The adagio sounds folk music inspired and is picked out slowly, along with a dissonant accompaniment. This is another of Weinberg’s strange slow movement creations. In the moderato con moto, Shostakovich does seem to loom, yet Weinberg manages to enlarge on his theme and brings something new and personal.

The 17 Easy Pieces are a set of charming miniatures lasting between 13 seconds and 2 minutes, which cannot be easy to play. More it is their simple charm that the title must refer to. There are attractive pieces such as the Bach like The Nightingale, a quite beautiful little The Sick Doll, an effective little Melancholy Waltz, The Goldfish that threatens to turn into London Bridge is Falling Down, and the longest piece The Dolls that is quite lovely. You can almost imagine Weinberg sitting at his piano improvising these pieces. McLachlan certainly gives that impression.

The second of these two Weinberg CDs has the Piano Sonatas No’s 4 Op.56, (1955), 5, Op.58, (1956) No.6, Op.73 (1960).

By the Fourth Sonata (1955) it is clear that Weinberg has reached a mature style. There is subtlety and depth in the first movement allegro with the material superbly developed with a greater sense of form. The shorter allegro second movement proves the perfect foil for the opening movement. There is restraint in the forward movement of the music, contrasted with some dense and formidable passages perfectly handled by Murray McLachlan.

The adagio is a thoughtful, long drawn melody that conjures up a stillness and withdrawn emotion. This is a wonderful movement played with great feeling and control. McLachlan’s playing has great emotional substance. The somewhat folksy finale allegro leads this sonata to a dynamic conclusion with challenging writing. If this was folk inspired then it soon develops into a much more complex piece before a quiet ending. I love this work and will return to it often.

The three movement Fifth Sonata is perhaps not as structurally perfect as the fourth but, in its own way, just as fine. The allegro opens powerfully before one realises that it is turning into a long developed passacaglia before eventually being overlaid in the form of a canon, developing into complex writing that is still based on the opening theme. Murray McLachlan keeps the overall line of this music superbly, despite its complexities.

An andante separates the two outer movements in music that is, again, reserved and withdrawn, sustaining a tentative melody over some ten minutes. There is great sensitivity of playing before the movement ends ambiguously. The allegretto finale has a delicate and playful opening until it develops into a formidable and complex section before falling back again. It builds up again but with less force before a pianissimo close. Just as with the first movement this is a wonderfully created flow of melody.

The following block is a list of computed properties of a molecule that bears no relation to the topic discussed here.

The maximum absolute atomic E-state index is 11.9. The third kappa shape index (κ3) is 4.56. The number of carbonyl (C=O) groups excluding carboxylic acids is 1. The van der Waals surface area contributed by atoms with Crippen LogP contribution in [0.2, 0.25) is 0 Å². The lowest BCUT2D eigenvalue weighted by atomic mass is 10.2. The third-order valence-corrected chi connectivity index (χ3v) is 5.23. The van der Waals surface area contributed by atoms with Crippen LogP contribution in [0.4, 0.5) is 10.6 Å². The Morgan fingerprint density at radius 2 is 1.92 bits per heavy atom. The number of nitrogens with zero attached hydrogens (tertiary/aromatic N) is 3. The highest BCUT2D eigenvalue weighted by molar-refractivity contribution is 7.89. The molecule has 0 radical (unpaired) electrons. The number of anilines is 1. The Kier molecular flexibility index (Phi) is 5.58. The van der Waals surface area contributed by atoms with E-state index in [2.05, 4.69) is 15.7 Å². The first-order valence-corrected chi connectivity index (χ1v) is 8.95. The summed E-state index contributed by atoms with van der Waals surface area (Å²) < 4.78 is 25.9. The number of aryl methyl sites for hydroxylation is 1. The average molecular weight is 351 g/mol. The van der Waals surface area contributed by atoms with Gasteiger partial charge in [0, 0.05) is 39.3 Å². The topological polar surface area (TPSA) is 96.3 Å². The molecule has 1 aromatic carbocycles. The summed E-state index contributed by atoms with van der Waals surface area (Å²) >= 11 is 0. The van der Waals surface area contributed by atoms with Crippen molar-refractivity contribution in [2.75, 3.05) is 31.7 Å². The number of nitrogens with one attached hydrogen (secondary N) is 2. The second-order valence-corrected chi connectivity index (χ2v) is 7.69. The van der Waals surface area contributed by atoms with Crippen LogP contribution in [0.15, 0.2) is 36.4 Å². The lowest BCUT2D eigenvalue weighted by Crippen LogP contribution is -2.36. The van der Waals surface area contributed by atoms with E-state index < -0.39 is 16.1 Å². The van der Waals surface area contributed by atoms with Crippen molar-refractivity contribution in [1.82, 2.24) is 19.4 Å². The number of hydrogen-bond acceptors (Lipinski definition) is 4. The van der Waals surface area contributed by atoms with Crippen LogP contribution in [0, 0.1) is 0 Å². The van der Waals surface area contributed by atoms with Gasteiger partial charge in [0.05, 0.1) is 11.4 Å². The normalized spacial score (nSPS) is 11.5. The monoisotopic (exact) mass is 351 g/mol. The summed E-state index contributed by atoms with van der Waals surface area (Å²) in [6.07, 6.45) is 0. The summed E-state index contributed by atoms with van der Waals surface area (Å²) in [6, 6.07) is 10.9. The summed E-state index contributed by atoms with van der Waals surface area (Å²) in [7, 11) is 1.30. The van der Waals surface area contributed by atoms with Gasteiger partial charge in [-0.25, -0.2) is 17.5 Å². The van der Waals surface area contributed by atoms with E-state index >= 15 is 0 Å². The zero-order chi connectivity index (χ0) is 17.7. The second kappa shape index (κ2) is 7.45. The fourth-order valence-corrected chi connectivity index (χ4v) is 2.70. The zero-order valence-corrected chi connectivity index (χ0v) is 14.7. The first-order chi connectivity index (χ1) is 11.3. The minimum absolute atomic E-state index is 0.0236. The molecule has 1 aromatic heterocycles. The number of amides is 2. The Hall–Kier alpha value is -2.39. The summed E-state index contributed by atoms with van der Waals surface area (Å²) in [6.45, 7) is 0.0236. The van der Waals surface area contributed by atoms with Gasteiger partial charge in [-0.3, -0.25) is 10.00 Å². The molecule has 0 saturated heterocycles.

Weinberg’s finale piano sonata, the Sixth Sonata, is a much smaller, two movement work. The adagio has an anguished opening with bell like chords. It is obvious just how far Weinberg had progressed since his early first sonata. There is a pause before the second subject that is more restrained and gentle, leading to a section where the music ruminates on a little rhythmic motif which soon ceases before the restrained theme returns.

A lightly sprung allegro molto introduces the second movement which works its way through fugal passages reaching a tremendous climax. What terrific playing there is from Murray McLachlan.

Murray McLachlan is ideal in this repertoire, playing with both sensitivity and bravura. These former Olympia recordings are excellent, with excellent piano tone and there are first rate notes by the late Per Skans. These beautifully produced discs are thoroughly recommended.

See also:

Sunday, 4 November 2012

Lennox Berkeley and friends – a fascinating book of writings that will have a wide appeal

When I started writing my blog Celebrating British Music I always realised that it would probably run to more than one blog, even though I was only covering the period of the British music renaissance from around 1860.

I surprised myself when I found that I eventually ended up with a six part blog which, even then, left out many composers that, I am sure, many followers would have expected to be included.

One composer that definitely had to make it into my blog was Sir Lennox Berkeley (1903-1989). Berkeley is one of those composers that, along with such other composers as Rubbra and Rawsthorne, made a distinctive contribution to British music of the 20th century, yet have not had the public profile that they deserve.

Boydell Press have just published a fascinating book called Lennox Berkeley and friends, a collection of writings, letters and interviews that give a wonderful insight, not only into the composer himself, but also into other music figures of the age.

Boydell Press
344 pages
ISBN 9781843837855